After checking out the Panasonic ST50 and VT50 plasma TVs, we were naturally keen to investigate the missing link inbetween, the GT50. Not surprisingly, we were very happy with the top-end VT50, and the ST50 was many times better than we were expecting. The Viera ST50 represents the cheapest way to get Panasonic’s coveted “Infinite Black Pro” anti-reflective screen filter, and we imagine it’ll sell like hot cakes (or sliced bread, if you prefer) due to the value for money on offer. So, what does the Panasonic TX-P50GT50B we’re reviewing today offer over it? The “2,500hz Focused Field Drive” is present on the GT, compared to the “2,000hz” variant on the European ST. The same “Infinite Black Pro” screen filter is included, but the TX-P50GT50 promises the same increased gradation as the high-end VT50 (24,576 equivalent steps compared to the ST50′s 12,288 steps, which should result in more subtle transitions between similar shades of colour and tone, and less static contouring).
Additionally, the GT50 series is a THX-Certified HDTV (in both 2D and 3D), and also has the ISFccc (Imaging Science Foundation certified calibration configuration) controls. The THX certification means that users will be able to get very accurate, high-quality pictures from the TX-P50GT50B simply by selecting the “THX Cinema” picture mode (we’ll find out just how good this is when we measure it). The THX picture modes tend to bring the picture quality very close to the standards of an individually calibrated TV, without any of the expense. For users who want to go all the way, though, that’s what the ISFccc controls are for.
Finally, although the spec sheet claims that the step-up VT50 model features “Advanced Calibration”, it should be noted that the Panasonic TX-P50GT50 actually does include the precise 10-point Greyscale and Gamma controls, and the complete colour management controls, which we weren’t expecting. That means that it should be possible for a calibrator to fine-tune the GT50 to produce nearly perfect images.
Interestingly, unlike the ST and VT series, the GT50 is only available in 42″ and 50″ sizes in European countries. The lower-down (but still excellent) ST50 range comes in 42″, 50″, 55″ and 65″ sizes in Europe this year.
One reason this review has taken a while to surface is because of how similar the three HDTVs are. We took a small break after reviewing the ST50 and VT50, so we could come back to a Panasonic plasma television with a fresh pair of eyes. Anyway, let’s see how all of this translates to the screen. Is the GT50 a worthwhile step up over the ST50? Is it worth skipping entirely in favour of the VT50? Or is it the sweet spot in the trio? Let’s find out.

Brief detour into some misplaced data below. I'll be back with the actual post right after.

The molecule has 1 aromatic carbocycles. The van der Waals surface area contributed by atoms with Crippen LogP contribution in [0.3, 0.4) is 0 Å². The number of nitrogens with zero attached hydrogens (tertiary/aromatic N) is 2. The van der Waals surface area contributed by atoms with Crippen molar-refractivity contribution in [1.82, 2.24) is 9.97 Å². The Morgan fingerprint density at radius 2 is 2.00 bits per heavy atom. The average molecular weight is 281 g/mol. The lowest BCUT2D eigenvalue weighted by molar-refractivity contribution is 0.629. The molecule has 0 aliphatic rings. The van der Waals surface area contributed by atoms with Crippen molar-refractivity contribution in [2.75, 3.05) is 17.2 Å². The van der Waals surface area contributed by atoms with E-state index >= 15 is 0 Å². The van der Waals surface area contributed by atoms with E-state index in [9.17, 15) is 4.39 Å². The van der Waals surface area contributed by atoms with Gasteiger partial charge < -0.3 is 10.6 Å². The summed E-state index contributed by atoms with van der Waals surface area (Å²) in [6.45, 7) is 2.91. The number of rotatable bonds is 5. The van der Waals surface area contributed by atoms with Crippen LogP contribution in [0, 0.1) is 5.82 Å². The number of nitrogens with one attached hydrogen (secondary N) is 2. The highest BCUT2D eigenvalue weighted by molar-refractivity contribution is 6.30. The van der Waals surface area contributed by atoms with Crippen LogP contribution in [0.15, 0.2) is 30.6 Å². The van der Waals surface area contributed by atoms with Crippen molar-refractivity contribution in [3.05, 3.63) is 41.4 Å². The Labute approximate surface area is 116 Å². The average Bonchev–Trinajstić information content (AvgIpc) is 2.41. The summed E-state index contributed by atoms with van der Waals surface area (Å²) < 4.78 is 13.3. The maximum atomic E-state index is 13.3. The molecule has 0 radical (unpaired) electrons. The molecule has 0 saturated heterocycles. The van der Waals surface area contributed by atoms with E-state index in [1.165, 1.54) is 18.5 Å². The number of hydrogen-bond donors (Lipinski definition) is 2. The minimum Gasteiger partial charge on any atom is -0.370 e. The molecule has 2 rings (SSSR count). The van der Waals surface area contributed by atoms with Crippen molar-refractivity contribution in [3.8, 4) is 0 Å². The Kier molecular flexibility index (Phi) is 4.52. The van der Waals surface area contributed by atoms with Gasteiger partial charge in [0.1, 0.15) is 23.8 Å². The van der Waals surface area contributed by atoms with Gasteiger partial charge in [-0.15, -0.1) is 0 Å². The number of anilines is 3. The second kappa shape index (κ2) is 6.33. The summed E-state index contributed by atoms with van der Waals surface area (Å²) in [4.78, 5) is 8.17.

Note: The specific model we tested was the Panasonic TX-P50GT50B, which is the British 3-pin-plug version. While we did not review the smaller, 42-inch Panasonic TX-P42GT50B, there should not be any significant difference in picture performance given similar specifications within the Viera GT50 series.
The Panasonic TX-P50GT50 looks very, very much like the step-up VT50. However, the GT50 series eliminates the “one sheet of glass” design present on its more expensive sibling, with the plasma panel being recessed – although only by a couple of millimetres. The bezel is thin, and styled in piano black. We gave ours a slight clean during the review process, and were pleased to see that no tiny scratches appeared on the surface, suggesting that it’s been treated with some sort of scratch-proof process. The same silver trim from the VT50 is present around the outer edge of the display. All in all, it’s a good-looking, subtly-styled HDTV.
The remote is the same redesigned type that we saw on the ST50 and VT50 plasmas. Not surprisingly, the VIERA Touch Pad controller is only present on the latter: the TX-P50GT50B ships with the standard remote. (In fact, the touch pad doesn’t work with any of the other step-down models).
For practical purposes, the TX-P50GT50 includes all of the same connections present on the VT50 model: 4 HDMI inputs, provision for SCART, Composite and Component inputs (via adapter cables), feeds for the terrestrial and satellite tuners (Freeview HD and Freesat HD in the UK), and 3 USB inputs. There’s also an ethernet port, should anyone have issues with the speed of the built-in wireless functionality.
|Rear: 4 x HDMI, SCART, Component/Composite, aerial, Freesat, ethernet & audio outs|
There’s little in-depth info for us to add with regard to the workings of the menus on the Panasonic TX-P50GT50B: they’re basically the same as on the VT50 model. We did notice though, that on the GT50, the [Contrast] control in the [THX Cinema] mode can be raised to give a higher amount of light output from the screen. The [Professional] modes are still limited to a peak output of about 90 cd/m2, though – 10 cd/m2 higher than the VT50′s.
Let’s go through the picture modes of most interest to viewers interested in accurate image quality. First, [THX Cinema] produces very high quality pictures without any specialist calibration work. For Blu-ray material, though, we recommend reducing the [Sharpness] control from its default position and also turning [P-NR] off (actually, given THX’s intent of showing films with studio-level quality, we’re surprised that’s not done by default). [THX Bright Room] pumps up light output from the panel in addition to altering the gamma characteristics of the image, resulting in a picture that will look washed out in normal viewing environments, but will stand up to sun-washed environments better than the other modes.
Lastly, the two [Professional] modes, which have to be unlocked in the [Setup] menu, provide the full range of image calibration controls. These include Greyscale (“White Balance”) and Gamma controls, both with 10-point precision, and also a three-axis colour management system.